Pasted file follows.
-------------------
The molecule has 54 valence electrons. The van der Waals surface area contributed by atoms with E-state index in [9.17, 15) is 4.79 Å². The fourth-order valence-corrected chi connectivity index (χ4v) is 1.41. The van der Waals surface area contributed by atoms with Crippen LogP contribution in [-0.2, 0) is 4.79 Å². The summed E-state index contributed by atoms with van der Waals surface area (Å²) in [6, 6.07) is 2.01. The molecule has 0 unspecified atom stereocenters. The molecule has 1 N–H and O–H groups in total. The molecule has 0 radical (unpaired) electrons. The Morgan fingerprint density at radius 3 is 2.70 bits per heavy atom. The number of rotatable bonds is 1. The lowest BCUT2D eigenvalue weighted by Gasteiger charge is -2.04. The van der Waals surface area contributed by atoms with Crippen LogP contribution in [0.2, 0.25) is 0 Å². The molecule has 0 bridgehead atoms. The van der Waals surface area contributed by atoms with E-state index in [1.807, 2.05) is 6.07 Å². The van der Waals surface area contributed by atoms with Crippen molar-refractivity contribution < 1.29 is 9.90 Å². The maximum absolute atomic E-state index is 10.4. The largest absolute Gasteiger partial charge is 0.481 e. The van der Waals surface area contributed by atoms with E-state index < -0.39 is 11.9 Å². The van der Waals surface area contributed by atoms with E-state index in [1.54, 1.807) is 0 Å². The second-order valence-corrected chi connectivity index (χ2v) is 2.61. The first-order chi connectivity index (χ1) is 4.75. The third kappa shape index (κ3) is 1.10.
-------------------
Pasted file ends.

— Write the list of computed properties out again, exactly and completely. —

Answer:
The molecule has 54 valence electrons. The van der Waals surface area contributed by atoms with E-state index in [9.17, 15) is 4.79 Å². The fourth-order valence-corrected chi connectivity index (χ4v) is 1.41. The van der Waals surface area contributed by atoms with Crippen LogP contribution in [-0.2, 0) is 4.79 Å². The summed E-state index contributed by atoms with van der Waals surface area (Å²) in [6, 6.07) is 2.01. The molecule has 0 unspecified atom stereocenters. The molecule has 1 N–H and O–H groups in total. The molecule has 0 radical (unpaired) electrons. The Morgan fingerprint density at radius 3 is 2.70 bits per heavy atom. The number of rotatable bonds is 1. The lowest BCUT2D eigenvalue weighted by Gasteiger charge is -2.04. The van der Waals surface area contributed by atoms with Crippen LogP contribution in [0.2, 0.25) is 0 Å². The molecule has 0 bridgehead atoms. The van der Waals surface area contributed by atoms with E-state index in [1.807, 2.05) is 6.07 Å². The van der Waals surface area contributed by atoms with Crippen molar-refractivity contribution < 1.29 is 9.90 Å². The maximum absolute atomic E-state index is 10.4. The largest absolute Gasteiger partial charge is 0.481 e. The van der Waals surface area contributed by atoms with E-state index < -0.39 is 11.9 Å². The van der Waals surface area contributed by atoms with E-state index in [1.54, 1.807) is 0 Å². The second-order valence-corrected chi connectivity index (χ2v) is 2.61. The first-order chi connectivity index (χ1) is 4.75. The third kappa shape index (κ3) is 1.10.